U.S. plans to administer Iraq by itself after war

Civilian team assembling

U.N. could have role later

War In Iraq


WASHINGTON - The United States is preparing to establish immediate sole control of post-war Iraq, initially without recourse to the United Nations, with a civilian administration under the direct command of the military, according to senior administration officials.

Even before U.S. troops reach Baghdad, administration officials are assembling a team of civilian officials, largely retired American diplomats, to run Iraq as soon as the fighting is over.

The administration has decided that helping the country and its people recover after the war will require a civilian corps in place working with the military as it tries to establish security throughout the country.

European and Asian diplomats, while offering to help rebuild Iraq, are questioning U.S. plans to administer postwar Iraq without a central role for the United Nations.

While the issue is debated at the United Nations and the European Union, the administration is going ahead with plans for a civil peacekeeping operation under the direction of Jay Garner, the retired general who directs the Pentagon's new Office of Reconstruction and Humanitarian Assistance.

Garner arrived in Kuwait last week. He is overseeing the intense recruitment of his staff and preparing to administer Iraq under plans drawn up over the past two months.

"People who got called on Monday or Tuesday last week got deployed on Sunday," said a retired diplomat who has been asked to serve in Iraq. "They want me to get out of here by Sunday."

Senior officials are quick to say this arrangement is only temporary - lasting, they hope, no more than a few months - until an interim Iraqi government is in place. They also said they were still debating how to work with the United Nations when the time comes for that.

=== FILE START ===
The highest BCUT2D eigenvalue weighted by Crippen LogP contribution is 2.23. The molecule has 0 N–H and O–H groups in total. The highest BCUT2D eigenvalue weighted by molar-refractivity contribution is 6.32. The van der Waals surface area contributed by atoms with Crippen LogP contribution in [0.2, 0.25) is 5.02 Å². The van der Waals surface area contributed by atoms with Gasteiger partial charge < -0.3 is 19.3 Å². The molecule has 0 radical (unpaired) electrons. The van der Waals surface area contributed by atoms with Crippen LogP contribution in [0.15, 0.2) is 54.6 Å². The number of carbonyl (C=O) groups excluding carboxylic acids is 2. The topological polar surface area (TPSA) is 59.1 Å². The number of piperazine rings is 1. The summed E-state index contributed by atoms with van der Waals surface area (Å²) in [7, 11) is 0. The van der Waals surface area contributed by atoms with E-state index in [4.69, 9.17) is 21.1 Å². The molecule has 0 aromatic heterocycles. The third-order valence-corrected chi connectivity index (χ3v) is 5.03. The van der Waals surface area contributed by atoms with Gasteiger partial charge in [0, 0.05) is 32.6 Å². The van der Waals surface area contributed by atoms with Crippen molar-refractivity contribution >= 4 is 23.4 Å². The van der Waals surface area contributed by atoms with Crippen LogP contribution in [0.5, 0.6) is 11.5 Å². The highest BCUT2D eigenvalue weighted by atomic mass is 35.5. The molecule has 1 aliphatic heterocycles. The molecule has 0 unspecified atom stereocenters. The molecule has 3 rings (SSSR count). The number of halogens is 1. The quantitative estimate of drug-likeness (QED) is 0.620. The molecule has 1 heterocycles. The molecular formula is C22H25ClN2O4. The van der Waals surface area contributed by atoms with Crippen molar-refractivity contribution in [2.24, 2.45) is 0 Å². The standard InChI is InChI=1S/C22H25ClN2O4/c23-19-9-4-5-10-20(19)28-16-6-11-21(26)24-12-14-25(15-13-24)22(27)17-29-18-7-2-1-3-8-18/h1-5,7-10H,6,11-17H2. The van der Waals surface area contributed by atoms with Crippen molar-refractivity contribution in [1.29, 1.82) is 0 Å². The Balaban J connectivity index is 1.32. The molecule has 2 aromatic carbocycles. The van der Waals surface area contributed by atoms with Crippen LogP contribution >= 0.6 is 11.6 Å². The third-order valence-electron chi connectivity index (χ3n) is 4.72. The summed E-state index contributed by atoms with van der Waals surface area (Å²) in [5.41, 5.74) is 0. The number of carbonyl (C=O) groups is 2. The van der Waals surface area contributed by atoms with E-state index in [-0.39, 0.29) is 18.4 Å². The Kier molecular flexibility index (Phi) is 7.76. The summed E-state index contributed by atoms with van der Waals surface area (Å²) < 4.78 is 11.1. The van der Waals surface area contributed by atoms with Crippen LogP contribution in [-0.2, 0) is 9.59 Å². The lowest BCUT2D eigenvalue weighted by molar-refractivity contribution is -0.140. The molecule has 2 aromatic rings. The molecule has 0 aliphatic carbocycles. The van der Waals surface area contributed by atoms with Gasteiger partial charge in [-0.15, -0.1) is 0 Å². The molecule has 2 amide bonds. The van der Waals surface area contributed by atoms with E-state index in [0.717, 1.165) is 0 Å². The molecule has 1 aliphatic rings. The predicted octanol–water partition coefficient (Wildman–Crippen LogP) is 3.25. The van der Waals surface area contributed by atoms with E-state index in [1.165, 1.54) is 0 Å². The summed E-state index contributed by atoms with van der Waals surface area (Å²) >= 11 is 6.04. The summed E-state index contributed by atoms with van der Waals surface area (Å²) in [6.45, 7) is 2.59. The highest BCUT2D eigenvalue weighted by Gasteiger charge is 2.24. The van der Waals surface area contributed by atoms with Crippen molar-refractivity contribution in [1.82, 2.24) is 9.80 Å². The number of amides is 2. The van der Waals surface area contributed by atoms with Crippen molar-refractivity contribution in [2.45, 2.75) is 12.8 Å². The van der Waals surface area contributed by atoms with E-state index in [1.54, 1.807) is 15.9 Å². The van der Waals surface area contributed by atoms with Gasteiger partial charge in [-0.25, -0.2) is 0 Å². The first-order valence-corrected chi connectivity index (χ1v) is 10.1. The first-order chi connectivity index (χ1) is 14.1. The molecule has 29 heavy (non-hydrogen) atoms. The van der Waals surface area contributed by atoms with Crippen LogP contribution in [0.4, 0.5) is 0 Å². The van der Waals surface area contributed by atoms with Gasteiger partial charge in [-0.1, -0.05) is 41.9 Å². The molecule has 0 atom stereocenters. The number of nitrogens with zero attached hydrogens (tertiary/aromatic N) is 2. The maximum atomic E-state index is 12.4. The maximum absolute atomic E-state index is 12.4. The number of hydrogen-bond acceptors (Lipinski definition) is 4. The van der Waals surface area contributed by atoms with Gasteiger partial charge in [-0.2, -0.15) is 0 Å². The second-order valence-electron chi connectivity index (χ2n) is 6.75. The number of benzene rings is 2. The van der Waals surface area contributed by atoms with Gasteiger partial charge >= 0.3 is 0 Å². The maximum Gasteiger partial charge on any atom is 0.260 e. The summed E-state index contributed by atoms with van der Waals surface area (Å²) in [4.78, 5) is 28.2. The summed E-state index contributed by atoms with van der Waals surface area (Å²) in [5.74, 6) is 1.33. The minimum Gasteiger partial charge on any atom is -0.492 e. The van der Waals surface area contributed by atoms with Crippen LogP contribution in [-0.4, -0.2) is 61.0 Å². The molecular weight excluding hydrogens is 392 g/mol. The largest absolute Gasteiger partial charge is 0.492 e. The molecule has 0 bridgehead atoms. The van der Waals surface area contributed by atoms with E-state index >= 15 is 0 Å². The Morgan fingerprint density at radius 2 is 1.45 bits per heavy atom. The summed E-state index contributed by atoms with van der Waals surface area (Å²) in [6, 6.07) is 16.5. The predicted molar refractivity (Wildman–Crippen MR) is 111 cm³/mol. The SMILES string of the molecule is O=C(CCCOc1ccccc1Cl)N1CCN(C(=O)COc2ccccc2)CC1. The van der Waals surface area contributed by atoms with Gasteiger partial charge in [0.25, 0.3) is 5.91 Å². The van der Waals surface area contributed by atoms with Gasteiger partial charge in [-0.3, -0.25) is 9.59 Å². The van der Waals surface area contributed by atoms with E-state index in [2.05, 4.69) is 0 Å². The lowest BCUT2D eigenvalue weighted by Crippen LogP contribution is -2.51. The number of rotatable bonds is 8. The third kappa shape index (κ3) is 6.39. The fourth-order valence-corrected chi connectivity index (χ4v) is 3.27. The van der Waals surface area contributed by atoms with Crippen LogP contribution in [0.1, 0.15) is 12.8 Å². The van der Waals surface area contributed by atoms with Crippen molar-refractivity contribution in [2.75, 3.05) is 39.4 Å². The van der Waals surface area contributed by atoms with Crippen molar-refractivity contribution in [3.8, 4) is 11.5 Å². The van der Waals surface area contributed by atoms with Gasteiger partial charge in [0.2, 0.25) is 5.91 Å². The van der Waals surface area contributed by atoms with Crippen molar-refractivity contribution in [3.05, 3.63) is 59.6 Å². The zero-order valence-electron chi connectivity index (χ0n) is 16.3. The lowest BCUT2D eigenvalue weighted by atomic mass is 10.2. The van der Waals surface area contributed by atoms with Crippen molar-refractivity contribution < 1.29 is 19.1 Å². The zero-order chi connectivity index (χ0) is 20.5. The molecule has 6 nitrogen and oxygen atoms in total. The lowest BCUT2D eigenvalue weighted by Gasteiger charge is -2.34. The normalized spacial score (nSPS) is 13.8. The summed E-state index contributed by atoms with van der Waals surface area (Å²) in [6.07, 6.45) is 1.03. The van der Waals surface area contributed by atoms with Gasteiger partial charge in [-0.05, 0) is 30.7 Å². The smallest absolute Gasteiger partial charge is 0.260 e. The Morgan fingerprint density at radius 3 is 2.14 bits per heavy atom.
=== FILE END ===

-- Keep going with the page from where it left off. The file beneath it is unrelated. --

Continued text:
"The model could be an interim Iraqi government working with the U.N. - we just don't know yet," said a senior administration official.

Bypassing the United Nations and setting up a U.S. civilian peacekeeping administration under the military, however temporary, is a huge break from recent tradition and a denial of one of a central U.N. role since the end of the Cold War.

But the United States might have no choice. Under international law, the United Nations may be unable to work under a military occupation force.

While the United Nations can offer emergency relief for refugees and children, food distribution and humanitarian coordination, international officials say that the Geneva Conventions would forbid long-term cooperation without approval from the Security Council.

"On the humanitarian side, we want to save lives no matter what," said Mark Malloch Brown, director of the U.N. Development Program. "When it comes to reconstruction, that's crossing a different Rubicon.

"We can't be authorized by a subcontract of the U.S. government. We have to be authorized by the Security Council."

Baltimore Sun Articles
Please note the green-lined linked article text has been applied commercially without any involvement from our newsroom editors, reporters or any other editorial staff.